Love and a Hen House

By Holly Giles | hen house

Curtis and I have been married going on 25 years and we have gone back and forth about keeping a hen house.
He wanted to, I didn’t, I did, He didn’t.  When the boys got a little older
I decided that raising chickens would definitely be a part of our home education, Curtis, not so much.
By then, he had completely ruled it out.
I began my rational discussions on how we would be an outcast in the homeschool
community if we did not have a hen house full of chickens.  We would be teaching our boys hands-on where their food comes from and the list went on, but my pleas went to closed ears.
Then, on my birthday eight years ago, I received a very odd-looking gift.  A box made
out of chicken wire, with a tube of lip balm inside in the shape of an egg. Curtis is a man of few words and odd gifts. One year I got a garbage can, the next, a hose for the backyard, you get the drift. So, I was puzzled as to which household task this wire cage was attached to!
“It’s a hen house, I will build you a chicken coop!” Curtis said.
My prayers were answered.
 I get to have chickens!  Do I REALLY want chickens??
After much thought and debate, we decided to use the boy’s cedar playhouse and renovate it into a country hen house. The process seemed long and tedious and MANY hours of Curtis’s spare time over the next month.

He built a platform about 2 1/2 feet off the ground so there would be a run underneath.

  •  He took off the front porch of the playhouse and used the pieces to make the interior larger.
  •   Curtis used old cabinets from a house he was working on to build nest boxes and built a perch bar that attached to the boxes.
  • Curtis built a wall and front door and attached chicken wire to windows.
  • He built a run down one side and attached it to an existing fence and to the coop, so they would be completely encapsulated from predators.  We buried wire underneath to prevent digging.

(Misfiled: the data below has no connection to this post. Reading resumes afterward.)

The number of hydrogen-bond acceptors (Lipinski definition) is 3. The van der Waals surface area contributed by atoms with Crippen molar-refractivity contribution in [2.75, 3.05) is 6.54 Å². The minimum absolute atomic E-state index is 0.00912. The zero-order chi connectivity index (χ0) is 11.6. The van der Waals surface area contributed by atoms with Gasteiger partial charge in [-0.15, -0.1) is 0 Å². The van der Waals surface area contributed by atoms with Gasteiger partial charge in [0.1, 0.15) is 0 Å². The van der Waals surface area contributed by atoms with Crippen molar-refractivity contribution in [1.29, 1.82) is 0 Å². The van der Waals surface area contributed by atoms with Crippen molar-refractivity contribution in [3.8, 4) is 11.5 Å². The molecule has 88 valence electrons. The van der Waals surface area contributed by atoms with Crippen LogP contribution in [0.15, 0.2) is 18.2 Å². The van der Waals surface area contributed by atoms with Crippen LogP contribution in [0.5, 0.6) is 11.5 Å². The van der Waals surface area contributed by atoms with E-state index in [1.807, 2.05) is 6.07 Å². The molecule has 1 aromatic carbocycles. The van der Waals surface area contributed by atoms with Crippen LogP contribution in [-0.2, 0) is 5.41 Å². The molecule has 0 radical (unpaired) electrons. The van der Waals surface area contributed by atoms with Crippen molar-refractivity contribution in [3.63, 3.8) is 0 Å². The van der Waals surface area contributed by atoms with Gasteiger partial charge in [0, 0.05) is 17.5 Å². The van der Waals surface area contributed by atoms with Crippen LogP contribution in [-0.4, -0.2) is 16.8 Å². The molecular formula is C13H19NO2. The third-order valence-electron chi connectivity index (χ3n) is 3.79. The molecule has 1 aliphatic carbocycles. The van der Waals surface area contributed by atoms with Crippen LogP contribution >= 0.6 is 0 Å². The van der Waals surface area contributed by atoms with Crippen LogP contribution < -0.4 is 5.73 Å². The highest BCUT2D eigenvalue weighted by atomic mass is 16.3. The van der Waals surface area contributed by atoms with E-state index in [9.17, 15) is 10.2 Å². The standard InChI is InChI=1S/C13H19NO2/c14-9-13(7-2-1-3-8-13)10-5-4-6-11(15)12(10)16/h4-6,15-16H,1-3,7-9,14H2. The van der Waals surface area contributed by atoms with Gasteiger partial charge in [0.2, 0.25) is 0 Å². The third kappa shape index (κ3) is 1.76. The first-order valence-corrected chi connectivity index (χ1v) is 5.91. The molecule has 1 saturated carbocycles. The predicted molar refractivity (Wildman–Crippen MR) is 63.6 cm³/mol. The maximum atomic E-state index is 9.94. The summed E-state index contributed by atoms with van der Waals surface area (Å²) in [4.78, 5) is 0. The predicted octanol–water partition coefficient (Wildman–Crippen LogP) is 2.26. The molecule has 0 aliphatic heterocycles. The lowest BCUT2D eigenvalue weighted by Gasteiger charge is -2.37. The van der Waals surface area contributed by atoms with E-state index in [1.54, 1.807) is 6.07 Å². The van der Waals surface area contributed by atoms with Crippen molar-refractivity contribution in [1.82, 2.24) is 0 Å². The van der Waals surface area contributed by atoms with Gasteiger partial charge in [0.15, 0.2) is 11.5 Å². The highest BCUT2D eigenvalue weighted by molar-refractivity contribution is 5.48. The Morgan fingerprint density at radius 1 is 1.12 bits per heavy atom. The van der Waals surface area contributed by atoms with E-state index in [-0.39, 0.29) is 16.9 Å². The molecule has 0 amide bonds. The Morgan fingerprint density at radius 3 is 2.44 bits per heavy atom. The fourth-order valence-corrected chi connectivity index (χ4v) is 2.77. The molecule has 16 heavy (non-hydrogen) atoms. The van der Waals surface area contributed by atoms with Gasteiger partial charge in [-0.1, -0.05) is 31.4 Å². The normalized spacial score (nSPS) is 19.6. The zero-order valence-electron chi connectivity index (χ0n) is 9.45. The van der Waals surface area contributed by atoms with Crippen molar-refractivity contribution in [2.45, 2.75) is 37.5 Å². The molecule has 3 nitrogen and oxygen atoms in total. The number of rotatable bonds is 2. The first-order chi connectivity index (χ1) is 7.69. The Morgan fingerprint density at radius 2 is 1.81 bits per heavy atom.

• A trap door was cut in the floor and a pully attached for the chicks to get to the run from the hen house.
We painted the floor and exterior trim then added some wagon wheels we already had.  We attached hook type closures to the egg window and side door. So, there is access on 3 sides of the coop, to feed, water, clean and collect eggs without having to climb inside. All Curtis’s idea to keep me poop free.
When it was done, I thought it was the prettiest hen house I had ever seen.  It all came from Curtis’s imagination.  During the process, it was hard to see his vision, much less understand.

But when it was finished, I understood.

 Our chicks that had been living in a dog pen inside our house, were now ready to move in.  The next few weeks were exciting watching them learn about their new home.  We added all kinds of touches to make the hen house even more pretty and look like it had been there all along.
A year later when I was visiting a friend, our coffee time conversation was on husbands.
The realization hit me on what the hen house really meant.
 Curtis loves me.  He really loves me.
 He showed me his love even when he didn’t want to go along with the idea,
 he wanted me to have the experience and be happy.
 I know that sounds crazy, but life can get busy and messy. Not that I purposely neglect my marriage, but sometimes in the middle of the chaos, I wonder, is the love still there, is this going to last beyond the kids?
So the man of few words was showing me loud and clear, yes, we will make it.  He is telling me in every late night out with the mosquitos, that even when I have crazy ideas like chickens, he loves me anyway.  We could have bought a hen house, a really nice one for the time and money he put into customizing this one for me.  But he was showing his love and
 approval for a passion I wanted to pursue.
So, each day when I visit the girls, I feel the love.  Curtis is still a man of few words, and he isn’t much on chicken keeping either.  He likes to tease us about our flock and how we cater to them.  He changes their names to “fried violet” and “BBQ Gypsy”, just to hear the boys squeal. Although I’m pretty sure I have seen him out there talking to them a time or two when no one is looking!
I share my hen house love story to give weary moms hope. Yes, the days can be long, groundhog day long. As women, and homeschoolers, we doubt our abilities, and let other doubts creep in too. Especially when we have been wearing the same shorts three days in a row, battling a mound of laundry and sweeping mud tracks for the 5th time in a day.
 Ask the Lord to reveal to you,
the little love gestures your husband gives you without
 even knowing it. Give your days and doubts to God, he will reveal
your hen house, trash can or garden hose gestures of love,
 when you least expect it and need it most.
  •  If you are thinking of keeping chickens with children I have a wonderful unit that will help you in your adventures. Raising chickens unit is fun and no chickens are actually required!  Chicken Unit

homeschool science curriculum chickens


About the Author

Holly Giles is a wife, mother, and storyteller. As an author and Florida Master Naturalist, she writes about heritage homemaking skills, motherhood, and why Florida offers the best hidden natural gems to explore as a family.

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